Felton was born in Saugus, Massachusetts in 1827. His father, was a superintendent of an almshouse Cambridge, Massachusetts and one brother, Cornelius Conway Felton, was a scholar at Harvard University. Another brother, Samuel Morse Felton, Sr., was a railroad executive.1 Felton graduated from Harvard in 1847 and worked for a time as a Greek tutor. He then moved to San Francisco and became a partner in a law practice in 1854.6
It appears that Felton was heavily involved with the waterfront issues at the time. waterfront.pdf In 1868, just before serving as Mayor, the City of Oakland did some complicated thing with the waterfront that was supposed to end the water shenanigans with Horace Carpentier. The Oakland Waterfront Company was created, Carpentier was director, then-Mayor Samuel Merritt was made Vice President, Leland Stanford, treasurer. Then Carpentier's interest in the waterfront, through the OWC were transferred to the city and almost all of his waterfront property was deeded to the city. Stock was distributed to Carpentier (46%), Stanford, 35%, Felton, 10% and Edward Carpentier and Lloyd Tevis 9% together.7 He also worked as a lawyer to help get the waterfront back under the control of the City.
Felton was very well known in the city. An article about him running for mayor states that nothing he could tell the public would be news; it appears that Oakland was very familiar with him. felton is running.pdf His ticket was known as the "Livery Stable" ticket and was thought to be the clear winner in advance of the election. livery stable ticket.pdf "It is not often," the Chronicle opined, "that a man of John B Felton's position and antecedents condescends to run for such a position as that of Mayor of a suburban metropolis."8 He was also known as a member of the "Water Front" ticket (which was a Republican ticket), and in the primaries, he ran against Henry C. Lee who ran on a platform of creating a large park consisting of land that Lee owned.9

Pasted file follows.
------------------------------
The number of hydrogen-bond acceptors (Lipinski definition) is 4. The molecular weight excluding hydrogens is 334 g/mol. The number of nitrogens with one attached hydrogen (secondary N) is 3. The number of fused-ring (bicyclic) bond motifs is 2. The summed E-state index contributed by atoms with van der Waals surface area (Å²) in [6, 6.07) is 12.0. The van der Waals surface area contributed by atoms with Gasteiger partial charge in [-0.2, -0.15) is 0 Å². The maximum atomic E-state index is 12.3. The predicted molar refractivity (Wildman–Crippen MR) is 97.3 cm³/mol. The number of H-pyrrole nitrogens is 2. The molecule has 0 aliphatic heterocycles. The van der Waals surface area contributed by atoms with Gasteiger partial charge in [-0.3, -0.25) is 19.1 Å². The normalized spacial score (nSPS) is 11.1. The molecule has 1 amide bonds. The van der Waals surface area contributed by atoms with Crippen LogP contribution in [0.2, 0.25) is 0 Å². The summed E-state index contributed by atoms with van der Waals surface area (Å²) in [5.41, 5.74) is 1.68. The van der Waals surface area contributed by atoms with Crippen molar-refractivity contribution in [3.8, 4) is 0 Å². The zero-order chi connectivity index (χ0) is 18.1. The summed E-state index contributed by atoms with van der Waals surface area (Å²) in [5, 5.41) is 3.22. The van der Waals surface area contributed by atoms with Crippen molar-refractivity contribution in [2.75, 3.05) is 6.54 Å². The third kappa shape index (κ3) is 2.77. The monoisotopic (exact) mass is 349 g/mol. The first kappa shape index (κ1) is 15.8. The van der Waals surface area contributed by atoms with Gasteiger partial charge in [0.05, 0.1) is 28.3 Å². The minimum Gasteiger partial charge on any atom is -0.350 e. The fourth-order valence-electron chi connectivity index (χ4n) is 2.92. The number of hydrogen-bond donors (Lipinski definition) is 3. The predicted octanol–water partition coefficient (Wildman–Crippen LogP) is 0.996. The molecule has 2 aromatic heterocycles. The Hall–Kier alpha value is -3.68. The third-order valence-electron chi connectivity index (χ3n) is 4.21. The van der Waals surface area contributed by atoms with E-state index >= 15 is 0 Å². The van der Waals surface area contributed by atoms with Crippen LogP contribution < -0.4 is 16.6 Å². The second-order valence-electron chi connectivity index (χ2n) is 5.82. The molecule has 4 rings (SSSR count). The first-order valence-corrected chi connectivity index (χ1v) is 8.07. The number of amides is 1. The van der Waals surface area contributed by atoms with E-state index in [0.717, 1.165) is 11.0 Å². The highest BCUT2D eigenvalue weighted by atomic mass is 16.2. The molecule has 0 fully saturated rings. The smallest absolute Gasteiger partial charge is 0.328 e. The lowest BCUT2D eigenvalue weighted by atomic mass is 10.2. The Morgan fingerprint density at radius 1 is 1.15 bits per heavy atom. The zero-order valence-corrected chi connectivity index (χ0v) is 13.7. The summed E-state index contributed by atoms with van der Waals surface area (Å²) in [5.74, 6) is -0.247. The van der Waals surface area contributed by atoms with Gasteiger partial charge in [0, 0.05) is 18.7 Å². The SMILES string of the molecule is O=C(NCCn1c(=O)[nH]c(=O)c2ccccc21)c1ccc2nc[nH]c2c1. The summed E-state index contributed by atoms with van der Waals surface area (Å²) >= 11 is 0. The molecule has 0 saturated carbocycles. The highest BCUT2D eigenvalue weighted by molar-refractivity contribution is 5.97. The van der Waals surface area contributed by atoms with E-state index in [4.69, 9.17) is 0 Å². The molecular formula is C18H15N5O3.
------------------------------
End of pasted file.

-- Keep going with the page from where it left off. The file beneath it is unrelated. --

Felton had a stroke on April 22nd which eventually led to his death. the news was even published in the New York Times.5 Felton died on May 2, 1877 and is buried at Mountain View Cemetery in Lot 2, Plot 410c. His funeral was attended by many from Oakland: the police department, Willis' 16 piece band, the Oakland Guard, the Oakland Lodge No. 188, and many many more.2 (One obituary states he was elected twice for mayor. What's up with that?)10
The town of Felton, just north of Santa Cruz, is named after John B., who was a newphew-in-law of the founder, Edward Stanly.4
He was a Presidential Elector for California in 1868, 1872 and 1876.
Felton was appointed Regent of the UC system in 1876.3
Oakland City Attorney
Note: lots more material here that doesn't give exact sources for the info.
interview with felton.pdf (The Chronicle interviewed Felton on Feb 20, 1870)
- "John B. Felton." Wikipedia.
- "The John B. Felton Obsequies." Daily Alta California: May 5, 1877.
- Swett, John. History of the Public School System of California.A.L. Bancroft & Co: 1876.
- "Felton History." Felton Business District.
- "ILLNESS OF HON. JOHN B. FELTON." New York Times: Apr 30, 1877.
- "John Brooks Felton." University of California Regents.
- Cohen, Alan. A History of Berkeley From the Ground Up.
- "Oakland Matters." San Francisco Chronicle: Feb 11, 1869.
- "REPUBLICAN PRIMARY ELECTION IN OAKLAND: J.B.Felton Nominated for Mayor Unusual Interest and Excitement Manifested Total Vote Polled, 462--Felton's MaJorits, 120." San Francisco Chronicle: Feb 14, 1869.
- "Death of John B. Felton." San Francisco Chronicle: May 3, 1877.